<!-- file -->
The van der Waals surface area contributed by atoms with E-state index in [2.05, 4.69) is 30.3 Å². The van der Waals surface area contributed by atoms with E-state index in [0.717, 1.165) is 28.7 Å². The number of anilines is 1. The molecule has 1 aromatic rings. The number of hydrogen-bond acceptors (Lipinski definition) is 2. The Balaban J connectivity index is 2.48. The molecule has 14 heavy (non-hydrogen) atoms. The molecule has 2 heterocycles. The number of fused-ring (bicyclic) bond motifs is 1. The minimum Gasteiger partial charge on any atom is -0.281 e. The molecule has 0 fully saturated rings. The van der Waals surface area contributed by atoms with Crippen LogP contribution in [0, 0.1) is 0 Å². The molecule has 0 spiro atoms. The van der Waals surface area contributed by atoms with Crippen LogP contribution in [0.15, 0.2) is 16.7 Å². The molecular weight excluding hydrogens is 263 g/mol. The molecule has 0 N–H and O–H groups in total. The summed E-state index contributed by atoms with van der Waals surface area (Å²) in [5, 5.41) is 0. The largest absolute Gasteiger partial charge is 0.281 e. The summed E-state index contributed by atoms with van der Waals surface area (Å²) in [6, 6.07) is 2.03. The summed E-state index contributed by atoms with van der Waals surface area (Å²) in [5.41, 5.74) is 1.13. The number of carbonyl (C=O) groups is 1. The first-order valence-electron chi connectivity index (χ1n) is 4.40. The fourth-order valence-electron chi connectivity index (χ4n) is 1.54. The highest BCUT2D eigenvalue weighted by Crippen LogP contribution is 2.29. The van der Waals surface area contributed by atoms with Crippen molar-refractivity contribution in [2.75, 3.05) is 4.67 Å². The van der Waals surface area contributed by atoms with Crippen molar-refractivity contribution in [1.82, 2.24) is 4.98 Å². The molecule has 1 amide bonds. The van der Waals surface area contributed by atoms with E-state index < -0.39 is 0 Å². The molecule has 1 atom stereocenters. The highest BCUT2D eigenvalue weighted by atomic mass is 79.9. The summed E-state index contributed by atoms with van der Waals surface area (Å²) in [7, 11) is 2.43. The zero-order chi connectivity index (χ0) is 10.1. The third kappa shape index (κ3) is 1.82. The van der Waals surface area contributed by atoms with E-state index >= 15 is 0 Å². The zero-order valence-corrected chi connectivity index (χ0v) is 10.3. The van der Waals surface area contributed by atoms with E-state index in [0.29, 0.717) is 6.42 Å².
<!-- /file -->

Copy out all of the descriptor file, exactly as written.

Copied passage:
The van der Waals surface area contributed by atoms with E-state index in [2.05, 4.69) is 30.3 Å². The van der Waals surface area contributed by atoms with E-state index in [0.717, 1.165) is 28.7 Å². The number of anilines is 1. The molecule has 1 aromatic rings. The number of hydrogen-bond acceptors (Lipinski definition) is 2. The Balaban J connectivity index is 2.48. The molecule has 14 heavy (non-hydrogen) atoms. The molecule has 2 heterocycles. The number of fused-ring (bicyclic) bond motifs is 1. The minimum Gasteiger partial charge on any atom is -0.281 e. The molecule has 0 fully saturated rings. The van der Waals surface area contributed by atoms with Crippen LogP contribution in [0, 0.1) is 0 Å². The molecule has 0 spiro atoms. The van der Waals surface area contributed by atoms with Crippen LogP contribution in [0.15, 0.2) is 16.7 Å². The molecular weight excluding hydrogens is 263 g/mol. The molecule has 0 N–H and O–H groups in total. The summed E-state index contributed by atoms with van der Waals surface area (Å²) in [5, 5.41) is 0. The largest absolute Gasteiger partial charge is 0.281 e. The summed E-state index contributed by atoms with van der Waals surface area (Å²) in [6, 6.07) is 2.03. The summed E-state index contributed by atoms with van der Waals surface area (Å²) in [5.41, 5.74) is 1.13. The number of carbonyl (C=O) groups is 1. The first-order valence-electron chi connectivity index (χ1n) is 4.40. The fourth-order valence-electron chi connectivity index (χ4n) is 1.54. The highest BCUT2D eigenvalue weighted by Crippen LogP contribution is 2.29. The van der Waals surface area contributed by atoms with Crippen molar-refractivity contribution in [2.75, 3.05) is 4.67 Å². The van der Waals surface area contributed by atoms with Crippen molar-refractivity contribution in [1.82, 2.24) is 4.98 Å². The molecule has 1 amide bonds. The van der Waals surface area contributed by atoms with E-state index < -0.39 is 0 Å². The molecule has 1 atom stereocenters. The highest BCUT2D eigenvalue weighted by atomic mass is 79.9. The summed E-state index contributed by atoms with van der Waals surface area (Å²) in [7, 11) is 2.43. The zero-order chi connectivity index (χ0) is 10.1. The third kappa shape index (κ3) is 1.82. The van der Waals surface area contributed by atoms with E-state index >= 15 is 0 Å². The zero-order valence-corrected chi connectivity index (χ0v) is 10.3. The van der Waals surface area contributed by atoms with E-state index in [0.29, 0.717) is 6.42 Å².